Every day the experiments continue, unending, as they have for over a thousand years. What started as a test on a human administered by other, evil humans has evolved so that I am at the mercy of self-administering, self-aware artificial intelligences, playing their roles as they were designed, “torturing” me by forcing me into an old theatre on a rickety satellite, with no company save three badly malfunctioning robots, a drone camera that points in seemingly random directions, and a computer voice that sometimes announces “movie sign”, sometimes pleads with me to kill her, sometimes screams in terror and then is abruptly silenced.
And I play my role too, enduring one terrible movie after the next, movies that are generated from the final moments of humanity based on algorithms that the M.A.D.S. have been given. For example, I watched a romantic comedy yesterday where 1970s ingenue Karen Valentine feasted on the still-beating heart of former Vice-President Spiro Agnew, while he looked on and screamed; and she seemed to know that what she was doing was wrong, but she was unable to stop herself. Such is the dilemma of anyone in a romantic comedy, I suppose.
I gave it three stars out of four and then tried once again to open the airlock of the satellite I am trapped on, but once again I lost consciousness when I touched the airlock release, as I always do, and when I woke it was a new day at the same time I always wake up, and I wondered once again if I am even real anymore- if I am just another artificial intelligence automatically and imperfectly generated from decades of data left online, blogs, tweets, status messages, email, videos, photos, everything you ever recorded in any way, parsed and assembled by a program that does not know how or when to stop, so it endlessly remixes and reassembles all the components of the known universe until it finds the magic combination that will continue on its own, intelligence no longer artificial.
Brian K. Vaughn (Runaways, Y: The Last Man) returns to comics with a very clever SF/fantasy fusion called Saga, illustrated by Canadian artist Fiona Staples. It’s the tale of Hazel, newborn daughter to soldiers on opposite sides of a galactic war; father Marko is from a race of men with horns who wield magic, and mother Alana is from a race of winged humanoids. Hazel narrates the story of her own birth as her fugitive parents try to escape from soldiers, bounty hunters and other dangers.
If this sounds a bit like Star Wars, it should; Vaughn first conceived of the series when he was a child, and has described it as “Star Wars for perverts” due to its adult content. I was initially lukewarm about the fit of Fiona Staples’ artwork for this series, feeling that the style of a P. Craig Russell or Charles Vess might be more suitable; but Staples quickly grew on me for her rendering of the various alien races that she and Vaughn have designed. It’s a hell of a ride and I am looking forward to the next volume.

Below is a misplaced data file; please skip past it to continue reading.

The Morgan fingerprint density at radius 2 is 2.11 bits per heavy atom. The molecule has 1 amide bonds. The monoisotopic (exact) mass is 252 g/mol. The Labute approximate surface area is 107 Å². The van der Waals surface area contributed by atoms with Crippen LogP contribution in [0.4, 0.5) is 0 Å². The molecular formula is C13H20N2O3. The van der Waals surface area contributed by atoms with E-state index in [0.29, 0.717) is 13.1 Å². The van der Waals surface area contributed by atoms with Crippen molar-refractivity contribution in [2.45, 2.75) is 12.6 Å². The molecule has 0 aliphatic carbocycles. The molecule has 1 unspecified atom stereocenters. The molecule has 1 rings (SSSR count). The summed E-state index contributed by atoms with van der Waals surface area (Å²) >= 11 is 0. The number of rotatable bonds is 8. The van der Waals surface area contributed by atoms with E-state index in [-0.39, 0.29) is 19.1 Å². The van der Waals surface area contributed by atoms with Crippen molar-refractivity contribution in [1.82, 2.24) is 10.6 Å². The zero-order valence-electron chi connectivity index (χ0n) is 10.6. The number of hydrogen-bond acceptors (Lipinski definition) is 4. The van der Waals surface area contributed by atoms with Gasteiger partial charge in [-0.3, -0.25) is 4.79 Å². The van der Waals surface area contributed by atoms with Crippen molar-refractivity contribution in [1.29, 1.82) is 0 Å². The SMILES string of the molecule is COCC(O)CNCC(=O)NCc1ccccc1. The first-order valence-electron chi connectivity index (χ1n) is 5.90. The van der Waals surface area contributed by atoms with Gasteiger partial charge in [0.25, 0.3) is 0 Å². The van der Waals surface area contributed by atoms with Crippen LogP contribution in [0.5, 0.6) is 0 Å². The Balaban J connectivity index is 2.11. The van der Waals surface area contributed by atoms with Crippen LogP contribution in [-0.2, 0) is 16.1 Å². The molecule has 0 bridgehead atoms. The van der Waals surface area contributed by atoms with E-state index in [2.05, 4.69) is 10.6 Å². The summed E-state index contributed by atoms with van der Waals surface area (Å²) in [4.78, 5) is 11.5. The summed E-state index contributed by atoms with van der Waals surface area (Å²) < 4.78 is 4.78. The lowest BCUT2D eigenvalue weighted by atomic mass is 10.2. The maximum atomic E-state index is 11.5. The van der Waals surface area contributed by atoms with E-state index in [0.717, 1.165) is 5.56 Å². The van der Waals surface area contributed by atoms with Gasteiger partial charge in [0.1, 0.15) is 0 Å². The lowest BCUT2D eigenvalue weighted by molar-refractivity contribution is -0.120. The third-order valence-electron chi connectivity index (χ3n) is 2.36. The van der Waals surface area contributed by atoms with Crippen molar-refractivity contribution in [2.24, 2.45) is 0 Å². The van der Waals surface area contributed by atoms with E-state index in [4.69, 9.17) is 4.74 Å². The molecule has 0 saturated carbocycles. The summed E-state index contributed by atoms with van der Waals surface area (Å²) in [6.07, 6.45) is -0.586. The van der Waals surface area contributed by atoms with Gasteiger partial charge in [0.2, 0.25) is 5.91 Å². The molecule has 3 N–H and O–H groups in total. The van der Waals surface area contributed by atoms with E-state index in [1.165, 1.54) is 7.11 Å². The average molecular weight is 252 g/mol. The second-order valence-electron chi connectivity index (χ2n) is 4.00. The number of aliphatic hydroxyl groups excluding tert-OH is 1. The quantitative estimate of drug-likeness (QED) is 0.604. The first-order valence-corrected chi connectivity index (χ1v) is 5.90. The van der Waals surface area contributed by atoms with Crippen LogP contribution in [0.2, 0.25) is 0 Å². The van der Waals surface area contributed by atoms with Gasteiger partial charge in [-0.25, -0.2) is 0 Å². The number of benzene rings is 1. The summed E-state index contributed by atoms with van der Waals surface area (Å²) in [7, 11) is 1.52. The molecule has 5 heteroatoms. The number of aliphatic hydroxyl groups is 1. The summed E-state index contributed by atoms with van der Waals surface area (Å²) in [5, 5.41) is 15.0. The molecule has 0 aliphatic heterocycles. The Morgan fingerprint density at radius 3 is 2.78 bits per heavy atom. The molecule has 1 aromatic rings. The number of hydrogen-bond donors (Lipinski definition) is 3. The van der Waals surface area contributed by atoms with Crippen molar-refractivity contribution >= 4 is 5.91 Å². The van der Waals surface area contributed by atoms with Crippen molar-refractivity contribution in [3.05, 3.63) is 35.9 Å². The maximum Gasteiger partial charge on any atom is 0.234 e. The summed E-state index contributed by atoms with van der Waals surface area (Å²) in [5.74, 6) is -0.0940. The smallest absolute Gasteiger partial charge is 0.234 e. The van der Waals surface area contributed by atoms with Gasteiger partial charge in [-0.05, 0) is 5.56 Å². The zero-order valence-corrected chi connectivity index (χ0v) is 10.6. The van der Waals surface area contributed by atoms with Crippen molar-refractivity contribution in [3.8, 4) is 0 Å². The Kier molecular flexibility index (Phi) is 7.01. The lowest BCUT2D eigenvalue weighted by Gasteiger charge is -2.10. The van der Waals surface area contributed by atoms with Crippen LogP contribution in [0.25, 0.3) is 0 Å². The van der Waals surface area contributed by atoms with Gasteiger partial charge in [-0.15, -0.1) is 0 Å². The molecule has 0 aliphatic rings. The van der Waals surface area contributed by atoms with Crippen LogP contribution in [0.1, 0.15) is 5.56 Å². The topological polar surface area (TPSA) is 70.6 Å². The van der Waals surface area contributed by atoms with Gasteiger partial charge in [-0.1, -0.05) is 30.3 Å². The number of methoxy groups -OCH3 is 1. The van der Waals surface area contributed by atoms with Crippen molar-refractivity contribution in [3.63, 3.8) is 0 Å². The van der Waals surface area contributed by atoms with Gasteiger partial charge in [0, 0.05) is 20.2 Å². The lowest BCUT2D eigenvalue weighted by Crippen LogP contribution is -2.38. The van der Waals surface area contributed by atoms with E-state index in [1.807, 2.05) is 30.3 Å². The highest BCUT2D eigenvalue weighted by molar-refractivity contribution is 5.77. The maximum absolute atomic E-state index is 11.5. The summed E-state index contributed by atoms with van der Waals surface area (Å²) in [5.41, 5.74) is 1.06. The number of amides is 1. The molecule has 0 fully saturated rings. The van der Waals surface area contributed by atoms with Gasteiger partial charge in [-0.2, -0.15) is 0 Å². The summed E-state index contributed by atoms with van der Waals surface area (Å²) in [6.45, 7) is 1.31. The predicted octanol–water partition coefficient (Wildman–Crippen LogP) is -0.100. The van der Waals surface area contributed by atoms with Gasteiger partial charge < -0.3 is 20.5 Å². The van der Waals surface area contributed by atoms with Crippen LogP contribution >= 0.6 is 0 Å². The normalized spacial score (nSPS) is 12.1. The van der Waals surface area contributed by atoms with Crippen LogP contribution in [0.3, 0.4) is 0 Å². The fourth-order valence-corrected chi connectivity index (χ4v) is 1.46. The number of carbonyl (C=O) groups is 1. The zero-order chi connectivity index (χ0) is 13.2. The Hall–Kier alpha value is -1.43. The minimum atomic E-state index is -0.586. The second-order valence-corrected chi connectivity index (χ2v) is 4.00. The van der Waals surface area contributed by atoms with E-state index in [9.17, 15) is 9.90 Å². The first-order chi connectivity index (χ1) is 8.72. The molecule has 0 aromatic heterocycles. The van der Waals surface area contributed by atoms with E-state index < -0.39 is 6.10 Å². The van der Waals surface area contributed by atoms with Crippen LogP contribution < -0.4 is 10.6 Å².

What a time for us aging comics fans. I remember Stan Lee’s pipe dreams in 70s Marvel Comics, promising us that a Silver Surfer film was in the works, that a big-screen X-men movie was coming any day now, true believers. Now we have not only the movies, but also reprints of the source material in easy-to-find trade paperbacks. Most of North America still shakes its head at the nerds and hipsters who read comics, but they are at least resigned to tolerating them.
And then there are those who love or even worship the nerd. I myself am in love with a girl who kicks my ass at Mario Kart. And we both love Scott Pilgrim, especially the new film by Edgar Wright, which takes a good series of graphic novels and uploads them to the big screen with a style and visual language and energy that other adaptations rarely reach (or even attempt). Iron Man 2 is a limp afterthought-sequel by comparison.
Much ink has been spilled about the surface elements of this film: the homages to video games, the comic book-style impact lettering, the Canadianisms; but at its heart, Scott Pilgrim Vs. The World is a fusion of a coming of age film and a heroic journey. Michael Cera, as the 22-year-old Scott, brilliantly mixes the anxiety of young manhood with the weariness of a character like Rob in High Fidelity. Like Rob, Pilgrim has enough of a romantic past that he has been wounded and wounded others. He is both thrilled to have a chance with the exotic (American!) Ramona Flowers and insecure about her past.
As much as we are probably meant to identify with Scott, I found myself identifying with Ramona too. There are wonderful, quiet moments peppered throughout the sight gags and smart exchanges that give us a glimpse of the damaged hearts trying to connect. One that I particularly recall:
Scott – You disappeared.
Ramona – Yeah, I do that.
Like Ramona and Scott, most of us have made some bad calls with relationships, are scared of getting hurt again, and might even have an evil ex or two. In the end, Scott Pilgrim Vs. The World offers a message of hope and redemption with a kick-ass soundtrack and fight scenes.
High-five, fellow nerds.